It has been a busy day at Popular University, but Kristy is exhilarated after her time on campus. She’s sat in on a biology class, taken a campus tour, had dinner with her student host, and is planning on completing the night by attending a party thrown by one of the school’s many fraternities. She gets to the party and is immediately offered a beer by one of the frat’s members.
For many high school students, the college visit offers the optimal way of trying out a college. Staying overnight in the dorms, speaking with current students, and attending classes all provide prospective students with the chance to see what a university has to offer in terms of academic and social climate. However, this taste of college life can also present social dilemmas for students, as they sometimes have to confront the temptation (and potential pressure) to drink at a college party.
Of course, it is naïve to think that this is the first time high school students have had to contend with the possibility of drinking. However, in this situation, the stakes can be higher than they are at an average party. Besides the problems of impaired judgment and legality, these students also must consider the potential consequences that their choices can have on their chances of being admitted to the college or, in the case of accepted students, keeping their offer of admission. Some colleges, such as Kenyon College in Ohio, will also report any misbehavior to the visiting student’s high school, which can lead to further disciplinary actions.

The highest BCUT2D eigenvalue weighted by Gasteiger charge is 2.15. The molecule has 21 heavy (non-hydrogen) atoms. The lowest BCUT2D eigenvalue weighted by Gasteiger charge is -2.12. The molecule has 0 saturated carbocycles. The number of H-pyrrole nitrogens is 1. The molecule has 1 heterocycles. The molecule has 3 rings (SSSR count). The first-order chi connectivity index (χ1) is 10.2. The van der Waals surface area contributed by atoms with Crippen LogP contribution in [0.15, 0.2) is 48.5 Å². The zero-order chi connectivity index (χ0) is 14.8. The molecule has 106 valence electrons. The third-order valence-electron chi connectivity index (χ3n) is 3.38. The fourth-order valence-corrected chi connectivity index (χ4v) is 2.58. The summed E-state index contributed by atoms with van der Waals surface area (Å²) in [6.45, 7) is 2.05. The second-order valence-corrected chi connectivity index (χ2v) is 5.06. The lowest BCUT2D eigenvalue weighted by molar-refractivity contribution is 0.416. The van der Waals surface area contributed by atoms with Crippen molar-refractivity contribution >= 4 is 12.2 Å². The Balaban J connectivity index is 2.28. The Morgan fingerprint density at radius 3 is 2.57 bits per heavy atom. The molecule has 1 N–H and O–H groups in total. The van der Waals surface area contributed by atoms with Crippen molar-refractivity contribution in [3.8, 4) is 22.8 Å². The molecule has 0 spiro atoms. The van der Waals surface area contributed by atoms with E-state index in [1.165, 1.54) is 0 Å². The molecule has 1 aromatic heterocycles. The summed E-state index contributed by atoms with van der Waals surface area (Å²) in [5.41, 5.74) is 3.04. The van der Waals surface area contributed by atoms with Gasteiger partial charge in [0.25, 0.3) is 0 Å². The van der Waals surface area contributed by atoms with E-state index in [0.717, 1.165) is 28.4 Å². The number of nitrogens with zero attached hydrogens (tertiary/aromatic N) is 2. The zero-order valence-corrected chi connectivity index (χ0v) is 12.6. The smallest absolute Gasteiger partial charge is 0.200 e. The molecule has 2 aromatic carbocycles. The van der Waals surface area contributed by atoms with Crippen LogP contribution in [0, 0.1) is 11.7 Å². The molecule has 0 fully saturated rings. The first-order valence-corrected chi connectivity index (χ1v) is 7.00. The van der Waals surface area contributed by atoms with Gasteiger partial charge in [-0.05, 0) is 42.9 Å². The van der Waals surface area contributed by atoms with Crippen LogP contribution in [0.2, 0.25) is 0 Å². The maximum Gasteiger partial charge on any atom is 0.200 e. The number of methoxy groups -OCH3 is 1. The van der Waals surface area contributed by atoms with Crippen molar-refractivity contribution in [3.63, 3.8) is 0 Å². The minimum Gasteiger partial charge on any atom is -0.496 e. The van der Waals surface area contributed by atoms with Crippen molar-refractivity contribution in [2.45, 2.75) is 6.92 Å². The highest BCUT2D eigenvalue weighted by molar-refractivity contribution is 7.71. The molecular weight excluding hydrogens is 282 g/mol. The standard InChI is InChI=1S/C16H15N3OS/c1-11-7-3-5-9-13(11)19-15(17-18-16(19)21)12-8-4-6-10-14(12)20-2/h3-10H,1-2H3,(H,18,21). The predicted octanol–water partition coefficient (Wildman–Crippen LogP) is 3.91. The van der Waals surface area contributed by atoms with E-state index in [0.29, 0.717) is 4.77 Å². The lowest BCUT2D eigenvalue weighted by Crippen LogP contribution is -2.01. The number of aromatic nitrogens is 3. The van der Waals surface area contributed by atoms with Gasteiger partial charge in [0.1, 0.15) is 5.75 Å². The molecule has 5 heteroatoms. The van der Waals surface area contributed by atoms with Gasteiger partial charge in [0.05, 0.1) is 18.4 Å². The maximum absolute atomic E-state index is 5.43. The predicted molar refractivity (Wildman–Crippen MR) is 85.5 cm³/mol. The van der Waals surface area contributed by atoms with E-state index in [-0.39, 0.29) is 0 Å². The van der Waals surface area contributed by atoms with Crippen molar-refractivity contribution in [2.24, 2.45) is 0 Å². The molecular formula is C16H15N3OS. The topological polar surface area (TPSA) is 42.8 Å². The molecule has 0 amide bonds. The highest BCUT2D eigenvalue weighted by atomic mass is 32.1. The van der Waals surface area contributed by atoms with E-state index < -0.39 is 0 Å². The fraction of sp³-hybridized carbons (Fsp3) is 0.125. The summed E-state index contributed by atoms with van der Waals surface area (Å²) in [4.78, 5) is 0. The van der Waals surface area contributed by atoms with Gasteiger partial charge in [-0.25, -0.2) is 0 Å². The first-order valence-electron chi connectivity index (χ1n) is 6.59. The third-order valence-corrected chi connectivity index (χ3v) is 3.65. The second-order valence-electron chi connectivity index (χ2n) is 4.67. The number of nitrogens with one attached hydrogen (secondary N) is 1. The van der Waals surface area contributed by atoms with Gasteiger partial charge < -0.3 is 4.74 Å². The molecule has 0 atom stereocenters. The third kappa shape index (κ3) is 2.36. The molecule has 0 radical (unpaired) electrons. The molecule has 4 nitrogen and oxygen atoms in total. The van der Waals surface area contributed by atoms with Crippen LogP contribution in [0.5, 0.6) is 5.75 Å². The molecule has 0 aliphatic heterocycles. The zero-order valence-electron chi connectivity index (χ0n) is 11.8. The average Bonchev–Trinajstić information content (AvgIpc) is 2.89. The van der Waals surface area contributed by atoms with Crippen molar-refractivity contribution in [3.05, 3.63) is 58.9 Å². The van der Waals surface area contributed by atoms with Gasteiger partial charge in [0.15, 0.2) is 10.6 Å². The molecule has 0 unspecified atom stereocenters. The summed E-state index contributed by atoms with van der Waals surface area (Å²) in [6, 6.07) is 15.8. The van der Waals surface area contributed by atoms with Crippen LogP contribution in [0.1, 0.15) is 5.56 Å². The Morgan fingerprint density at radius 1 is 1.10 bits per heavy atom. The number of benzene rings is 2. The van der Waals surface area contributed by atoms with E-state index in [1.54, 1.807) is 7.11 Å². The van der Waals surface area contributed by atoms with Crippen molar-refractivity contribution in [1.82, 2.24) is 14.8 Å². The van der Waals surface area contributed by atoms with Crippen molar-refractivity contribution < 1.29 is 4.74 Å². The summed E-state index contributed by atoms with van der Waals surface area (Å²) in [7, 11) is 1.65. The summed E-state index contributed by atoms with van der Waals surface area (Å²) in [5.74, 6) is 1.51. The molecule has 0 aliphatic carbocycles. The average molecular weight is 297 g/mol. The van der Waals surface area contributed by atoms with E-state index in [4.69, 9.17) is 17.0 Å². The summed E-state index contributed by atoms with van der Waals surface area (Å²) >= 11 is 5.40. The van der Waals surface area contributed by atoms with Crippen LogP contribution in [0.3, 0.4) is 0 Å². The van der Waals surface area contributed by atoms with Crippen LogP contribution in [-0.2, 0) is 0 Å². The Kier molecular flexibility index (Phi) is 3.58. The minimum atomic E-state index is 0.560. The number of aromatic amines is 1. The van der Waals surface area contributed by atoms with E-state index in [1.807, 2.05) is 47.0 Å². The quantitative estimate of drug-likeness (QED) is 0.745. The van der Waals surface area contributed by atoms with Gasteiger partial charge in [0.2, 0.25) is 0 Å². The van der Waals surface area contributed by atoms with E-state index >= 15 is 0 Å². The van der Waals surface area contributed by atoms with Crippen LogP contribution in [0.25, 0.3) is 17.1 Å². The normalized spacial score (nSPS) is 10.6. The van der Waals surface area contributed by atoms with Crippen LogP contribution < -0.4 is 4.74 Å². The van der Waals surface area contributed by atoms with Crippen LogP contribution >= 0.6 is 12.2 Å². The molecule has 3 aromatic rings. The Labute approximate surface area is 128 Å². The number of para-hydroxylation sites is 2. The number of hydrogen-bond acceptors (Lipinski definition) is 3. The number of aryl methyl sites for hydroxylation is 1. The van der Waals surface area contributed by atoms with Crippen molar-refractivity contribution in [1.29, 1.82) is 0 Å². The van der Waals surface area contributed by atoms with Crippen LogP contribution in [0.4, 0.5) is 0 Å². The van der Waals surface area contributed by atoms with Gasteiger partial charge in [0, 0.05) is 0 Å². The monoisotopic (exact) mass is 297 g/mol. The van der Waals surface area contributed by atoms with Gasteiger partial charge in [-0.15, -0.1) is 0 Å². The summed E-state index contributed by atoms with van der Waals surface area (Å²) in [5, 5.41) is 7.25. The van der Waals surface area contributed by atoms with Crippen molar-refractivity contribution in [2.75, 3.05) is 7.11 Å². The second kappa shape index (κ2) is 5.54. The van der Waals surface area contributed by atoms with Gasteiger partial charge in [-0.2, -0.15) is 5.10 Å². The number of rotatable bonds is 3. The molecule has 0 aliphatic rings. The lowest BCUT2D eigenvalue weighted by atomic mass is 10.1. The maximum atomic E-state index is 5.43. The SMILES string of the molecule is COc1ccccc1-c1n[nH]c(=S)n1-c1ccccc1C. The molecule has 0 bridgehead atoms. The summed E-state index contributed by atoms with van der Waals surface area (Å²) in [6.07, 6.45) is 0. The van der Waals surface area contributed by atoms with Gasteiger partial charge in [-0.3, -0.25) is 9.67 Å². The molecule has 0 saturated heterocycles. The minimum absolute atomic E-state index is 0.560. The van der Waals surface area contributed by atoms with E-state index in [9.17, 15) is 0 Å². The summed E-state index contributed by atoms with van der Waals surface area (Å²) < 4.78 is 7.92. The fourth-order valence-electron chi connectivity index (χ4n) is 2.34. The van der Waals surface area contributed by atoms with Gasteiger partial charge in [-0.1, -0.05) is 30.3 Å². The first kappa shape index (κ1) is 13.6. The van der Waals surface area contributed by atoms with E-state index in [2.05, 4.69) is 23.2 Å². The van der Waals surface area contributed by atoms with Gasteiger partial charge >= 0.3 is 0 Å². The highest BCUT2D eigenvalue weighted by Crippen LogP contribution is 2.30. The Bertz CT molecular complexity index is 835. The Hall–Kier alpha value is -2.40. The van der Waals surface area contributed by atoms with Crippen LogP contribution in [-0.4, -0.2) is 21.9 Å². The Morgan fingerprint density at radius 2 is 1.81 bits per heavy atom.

However, is abstaining from drinking enough? As reported in The New York Times’ “The Choice” last year, deans from several schools advise underage visitors to “not attend parties on campus at all if they think alcohol might be present” and to seek out alternative forms of entertainment.
To help combat the problem of prospective students drinking while on campus, many colleges take a proactive approach. Besides training and supporting the student ambassadors who host visiting students, some colleges have chosen to inform the students upfront about expectations for their behavior and the possible consequences that may result from misbehavior. Kenyon is one of many colleges that require students to sign a release and code of conduct before a college-sponsored overnight stay.
“We make it very clear to students that any negative or illegal behavior on their part during their campus visit will be considered by the Admissions Office in any evaluation of their application for admission to the College,” said Daryl Uy, director of admissions at Kenyon College.
Although getting guidance from the student ambassadors and knowing the school’s expectations are very important, it is ultimately up to the visiting students to use their common sense and best judgment. Before visiting the school, be certain to know about the school’s policies and procedures for visiting students. You can also do some research on the college’s social scene by looking at websites like College Prowler. Finally, and most importantly, trust your instincts. If you find yourself in a situation that makes you uncomfortable, don’t be afraid to leave it and find something else that is more attuned to your interests and comfort level.
If you have suggestions or stories of your own college visits, please feel free to share them here or on our Facebook page. We would love to hear from you!